The rest of the park is crisscrossed with a dozen main hiking trails, often crowded. Three waterfalls grace the valleys, one in the center, two in the south (closed to the public) and the other on the northwestern end. The scenery at this place, combined with the significant cultural treasures, make it one of the best places in Korea to explore. Perhaps 100 spiritual sites are located on and around this one small mountain. Surrounding the park in every direction are many other traditional and modern cultural sites.
The goddess of Gyeryong-san, believed to be female and highly powerful, is venerated in this place, and named Cheonhwang-bong Seongmo-halmae San-shin. She is second in rank only to the matriarch goddess of Korea, who is associated with another mountain, Jiri-san, An annual weekend festival is held by a Gongju folk drama organization and the local government, timed with the third full moon of the year. The festival, held in the village near Shinwon-sa Temple (outside the park) features Buddhist, Daoist, neo-Confucian and shamanic ceremonies. This Gyeryong-san Sanshinje Mountain Spirit Ceremonial Festival is listed as an event on several internet sites, but only in Korean.
Shindo-an-gol (or the Spirit-Tao of Peace Valley) was traditionally the most sacred area of the mountain. This valley to the south of Heavenly King Summit, was planned to be the Goryeo Dynasty’s capital city (935 CE). In the Joseon Dynasty (1390 CE), the site was also chosen by pungsu-jiri (feng-shui) geomancers for that dynasty’s capital city. King Taejo Yi changed his mind and made Hanyang (later named Seoul) his new capital city, on the advice a geomancy expert.
This holy southern valley was taken over as the headquarters base of the Korean Army in the late 1970s, and is now closed to the public. The many shamans practicing there in centuries-old shrines were forced to move out, scattering to other areas near this prominent mountain.
Our group first visited Geumryong-am, the Golden Dragon Hermitage. This is a small but dramatically-sited Buddhist retreat house about a half-mile up a deep, narrow gorge behind Shinwon-sa. Behind the small temple is a waterfall gushing between boulders and plenty of exposed rock upon which a half-dozen shamanic altars stand. The waterfall is believed to be home to the Golden Dragon Spirit, and there is a Daoist hall in front of it enshrining that theme. There is a window above the empty main altar offering a view of the torrents. Its rear wall has a large mural of the Bodhisattva of Compassion riding cross-legged on, yes, a Golden Dragon.
Shamanic dragon-worship activities are regularly conducted at these shrines. It is well-known as one of the most powerful sites within the shamanic community nationally, but virtually unknown to the general public, or to the international community.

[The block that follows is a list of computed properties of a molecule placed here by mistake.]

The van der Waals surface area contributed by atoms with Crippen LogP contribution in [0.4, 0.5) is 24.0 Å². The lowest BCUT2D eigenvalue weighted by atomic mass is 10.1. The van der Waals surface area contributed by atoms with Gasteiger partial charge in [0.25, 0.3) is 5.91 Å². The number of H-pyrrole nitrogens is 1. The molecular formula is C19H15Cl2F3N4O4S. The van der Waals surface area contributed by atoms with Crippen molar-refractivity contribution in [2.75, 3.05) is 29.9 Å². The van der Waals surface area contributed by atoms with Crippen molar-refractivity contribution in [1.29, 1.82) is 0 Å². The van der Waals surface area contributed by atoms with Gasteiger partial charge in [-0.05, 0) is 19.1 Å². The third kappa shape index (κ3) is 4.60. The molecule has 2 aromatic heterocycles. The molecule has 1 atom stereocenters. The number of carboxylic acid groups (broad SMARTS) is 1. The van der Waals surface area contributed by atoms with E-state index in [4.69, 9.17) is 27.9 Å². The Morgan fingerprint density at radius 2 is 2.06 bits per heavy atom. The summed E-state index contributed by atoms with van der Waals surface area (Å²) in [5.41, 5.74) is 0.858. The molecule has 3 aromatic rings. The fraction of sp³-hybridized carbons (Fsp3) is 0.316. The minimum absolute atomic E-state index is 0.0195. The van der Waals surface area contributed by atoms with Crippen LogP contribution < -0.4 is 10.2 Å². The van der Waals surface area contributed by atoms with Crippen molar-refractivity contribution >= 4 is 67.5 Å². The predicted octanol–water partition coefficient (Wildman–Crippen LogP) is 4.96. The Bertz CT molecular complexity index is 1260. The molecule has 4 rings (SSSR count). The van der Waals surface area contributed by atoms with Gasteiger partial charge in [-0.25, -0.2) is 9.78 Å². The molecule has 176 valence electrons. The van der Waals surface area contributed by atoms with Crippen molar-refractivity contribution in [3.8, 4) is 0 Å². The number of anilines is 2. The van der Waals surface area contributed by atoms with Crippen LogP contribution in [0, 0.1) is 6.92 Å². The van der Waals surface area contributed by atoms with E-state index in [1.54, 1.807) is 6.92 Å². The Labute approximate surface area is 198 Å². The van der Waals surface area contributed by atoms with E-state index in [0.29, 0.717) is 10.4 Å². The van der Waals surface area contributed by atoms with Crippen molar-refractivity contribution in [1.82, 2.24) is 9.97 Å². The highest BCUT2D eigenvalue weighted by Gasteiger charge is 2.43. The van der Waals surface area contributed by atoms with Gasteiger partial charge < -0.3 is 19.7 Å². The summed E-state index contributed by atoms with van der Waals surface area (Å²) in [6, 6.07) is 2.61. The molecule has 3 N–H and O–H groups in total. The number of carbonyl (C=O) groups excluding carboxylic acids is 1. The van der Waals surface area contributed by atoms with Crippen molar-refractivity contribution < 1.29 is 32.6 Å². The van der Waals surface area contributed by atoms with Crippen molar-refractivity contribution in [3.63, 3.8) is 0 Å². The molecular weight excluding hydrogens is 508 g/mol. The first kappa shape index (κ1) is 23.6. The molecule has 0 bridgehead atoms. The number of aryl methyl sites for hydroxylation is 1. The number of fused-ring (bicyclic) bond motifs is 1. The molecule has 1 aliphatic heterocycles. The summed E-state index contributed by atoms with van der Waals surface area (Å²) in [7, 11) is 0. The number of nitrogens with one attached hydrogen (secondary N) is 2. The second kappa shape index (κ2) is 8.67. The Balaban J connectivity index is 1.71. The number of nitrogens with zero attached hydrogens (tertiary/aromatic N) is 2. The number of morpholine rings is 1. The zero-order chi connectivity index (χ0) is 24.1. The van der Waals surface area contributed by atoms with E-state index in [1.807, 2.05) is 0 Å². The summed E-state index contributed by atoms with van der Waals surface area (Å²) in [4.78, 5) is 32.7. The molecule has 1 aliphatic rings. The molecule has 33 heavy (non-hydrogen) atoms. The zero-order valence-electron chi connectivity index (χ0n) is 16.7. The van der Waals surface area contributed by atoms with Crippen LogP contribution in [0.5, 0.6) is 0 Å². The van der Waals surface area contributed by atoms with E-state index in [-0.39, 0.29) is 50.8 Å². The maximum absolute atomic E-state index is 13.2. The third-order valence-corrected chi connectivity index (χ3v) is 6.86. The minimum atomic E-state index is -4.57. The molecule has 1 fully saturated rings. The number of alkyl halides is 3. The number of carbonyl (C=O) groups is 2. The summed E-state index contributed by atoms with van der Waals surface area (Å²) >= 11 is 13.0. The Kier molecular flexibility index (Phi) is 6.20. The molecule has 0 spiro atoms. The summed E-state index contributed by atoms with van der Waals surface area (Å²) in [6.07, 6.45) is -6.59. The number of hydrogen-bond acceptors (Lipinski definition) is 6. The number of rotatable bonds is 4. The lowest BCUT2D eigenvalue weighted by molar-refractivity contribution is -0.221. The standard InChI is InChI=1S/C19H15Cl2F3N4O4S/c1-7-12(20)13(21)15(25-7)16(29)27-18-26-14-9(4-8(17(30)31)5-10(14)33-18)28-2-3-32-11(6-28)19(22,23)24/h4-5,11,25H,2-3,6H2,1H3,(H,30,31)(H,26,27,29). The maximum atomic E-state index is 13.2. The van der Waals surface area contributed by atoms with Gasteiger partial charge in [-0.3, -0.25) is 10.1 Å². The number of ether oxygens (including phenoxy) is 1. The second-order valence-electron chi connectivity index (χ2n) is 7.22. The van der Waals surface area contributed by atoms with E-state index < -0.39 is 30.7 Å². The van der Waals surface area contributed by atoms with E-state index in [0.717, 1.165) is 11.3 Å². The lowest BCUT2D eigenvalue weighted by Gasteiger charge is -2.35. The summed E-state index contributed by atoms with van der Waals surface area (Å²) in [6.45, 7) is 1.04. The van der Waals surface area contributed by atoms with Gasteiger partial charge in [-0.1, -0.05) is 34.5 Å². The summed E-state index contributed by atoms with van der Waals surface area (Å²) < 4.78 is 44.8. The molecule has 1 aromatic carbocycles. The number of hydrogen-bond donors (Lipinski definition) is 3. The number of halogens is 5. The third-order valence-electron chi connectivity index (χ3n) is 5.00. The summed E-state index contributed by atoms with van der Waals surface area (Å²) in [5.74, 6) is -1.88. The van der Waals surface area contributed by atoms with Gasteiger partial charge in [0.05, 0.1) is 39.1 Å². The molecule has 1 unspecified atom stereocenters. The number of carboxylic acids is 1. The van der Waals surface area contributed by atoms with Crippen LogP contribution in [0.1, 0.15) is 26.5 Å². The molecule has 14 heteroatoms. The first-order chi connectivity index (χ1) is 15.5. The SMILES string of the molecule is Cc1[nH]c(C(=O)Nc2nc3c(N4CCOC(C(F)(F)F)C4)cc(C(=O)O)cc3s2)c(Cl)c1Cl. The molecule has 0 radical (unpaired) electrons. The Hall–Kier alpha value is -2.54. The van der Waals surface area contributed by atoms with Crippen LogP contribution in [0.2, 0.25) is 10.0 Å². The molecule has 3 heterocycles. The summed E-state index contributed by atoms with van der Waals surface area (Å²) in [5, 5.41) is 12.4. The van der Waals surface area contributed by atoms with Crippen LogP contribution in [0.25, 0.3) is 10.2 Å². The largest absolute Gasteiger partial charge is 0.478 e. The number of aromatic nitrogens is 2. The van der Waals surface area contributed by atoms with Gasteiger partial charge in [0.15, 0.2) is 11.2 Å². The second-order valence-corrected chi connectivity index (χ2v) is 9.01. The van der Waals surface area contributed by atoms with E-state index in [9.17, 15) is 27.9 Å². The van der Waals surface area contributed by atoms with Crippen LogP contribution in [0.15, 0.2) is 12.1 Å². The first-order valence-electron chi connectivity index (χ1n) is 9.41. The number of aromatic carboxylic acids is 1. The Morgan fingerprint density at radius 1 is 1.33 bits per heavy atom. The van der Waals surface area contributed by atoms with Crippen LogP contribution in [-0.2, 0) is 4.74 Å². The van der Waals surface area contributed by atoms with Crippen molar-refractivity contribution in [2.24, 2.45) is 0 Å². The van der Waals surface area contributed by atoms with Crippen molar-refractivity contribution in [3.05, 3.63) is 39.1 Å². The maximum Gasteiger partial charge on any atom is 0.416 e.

Across from the Golden Dragon Hall is a sanshin shrine, featuring a unique mountain spirit painting. The painting depicts a husband-and-wife team of mountain spirits, each with their own two attendants and tiger (a third baby tiger is shown being fed by a tiny attendant!). There are interesting symbolic elements of this painting, including the yin-yang of the mother sanshin holding a ginseng root (yang) and leaf fan (eum in Korean, or yin) while the father sanshin holds a dragon-head staff (yang) and a certain mushroom signifying immortality (bullocho, considered to be eum or yin).
One tour participant, the Korean American shaman, posted afterwards on Facebook: “Another amazing spot on Gyeryong-san is the shrine for a golden manifestation of the Dragon King, Yongwang. The shrine looks out toward a sacred site where the Dragon spirit resides. This is the spot where I felt the most interesting energy throughout my visit. The Dragon King rules water, The Mountain God Sanshin rules land and is associated with the tiger. Although no physical tigers or dragons roam the land and sea, I felt their energetic presence.”
After that, we walked back down the forested road above the gorge, to historic Shinwon-sa (the Garden of the Spirits Temple), founded 1400 years ago; where I guided the group through its best features. On a large plateau to its rear stands the 250-year-old, authentic Royal Mountain Spirit Shrine that still venerates the “Central Peak of the Kingdom.” That shrine’s energy is oriented toward a hill to the east covered in magnificent mature hong sonamu (Korean red pine trees, or pinus densiflora), each one uniquely twisted and branched. The tree is known in Korea as the “king of all plants.”